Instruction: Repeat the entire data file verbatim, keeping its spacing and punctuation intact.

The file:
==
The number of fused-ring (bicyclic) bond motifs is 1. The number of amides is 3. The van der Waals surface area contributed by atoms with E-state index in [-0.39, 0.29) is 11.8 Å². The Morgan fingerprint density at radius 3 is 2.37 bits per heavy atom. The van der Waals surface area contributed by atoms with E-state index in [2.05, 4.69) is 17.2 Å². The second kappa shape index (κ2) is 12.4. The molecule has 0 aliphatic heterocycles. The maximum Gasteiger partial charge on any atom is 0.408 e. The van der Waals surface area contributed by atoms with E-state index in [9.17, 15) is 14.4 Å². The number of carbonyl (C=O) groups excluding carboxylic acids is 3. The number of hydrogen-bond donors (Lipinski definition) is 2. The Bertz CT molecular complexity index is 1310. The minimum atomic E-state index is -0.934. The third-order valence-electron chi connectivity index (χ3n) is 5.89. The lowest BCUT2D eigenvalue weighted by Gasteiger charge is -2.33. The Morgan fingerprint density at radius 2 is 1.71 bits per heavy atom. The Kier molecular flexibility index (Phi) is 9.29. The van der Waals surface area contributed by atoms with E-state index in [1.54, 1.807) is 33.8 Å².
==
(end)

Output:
The number of fused-ring (bicyclic) bond motifs is 1. The number of amides is 3. The van der Waals surface area contributed by atoms with E-state index in [-0.39, 0.29) is 11.8 Å². The Morgan fingerprint density at radius 3 is 2.37 bits per heavy atom. The van der Waals surface area contributed by atoms with E-state index in [2.05, 4.69) is 17.2 Å². The second kappa shape index (κ2) is 12.4. The molecule has 0 aliphatic heterocycles. The maximum Gasteiger partial charge on any atom is 0.408 e. The van der Waals surface area contributed by atoms with E-state index in [9.17, 15) is 14.4 Å². The number of carbonyl (C=O) groups excluding carboxylic acids is 3. The number of hydrogen-bond donors (Lipinski definition) is 2. The Bertz CT molecular complexity index is 1310. The minimum atomic E-state index is -0.934. The third-order valence-electron chi connectivity index (χ3n) is 5.89. The lowest BCUT2D eigenvalue weighted by Gasteiger charge is -2.33. The Morgan fingerprint density at radius 2 is 1.71 bits per heavy atom. The Kier molecular flexibility index (Phi) is 9.29. The van der Waals surface area contributed by atoms with E-state index in [1.54, 1.807) is 33.8 Å².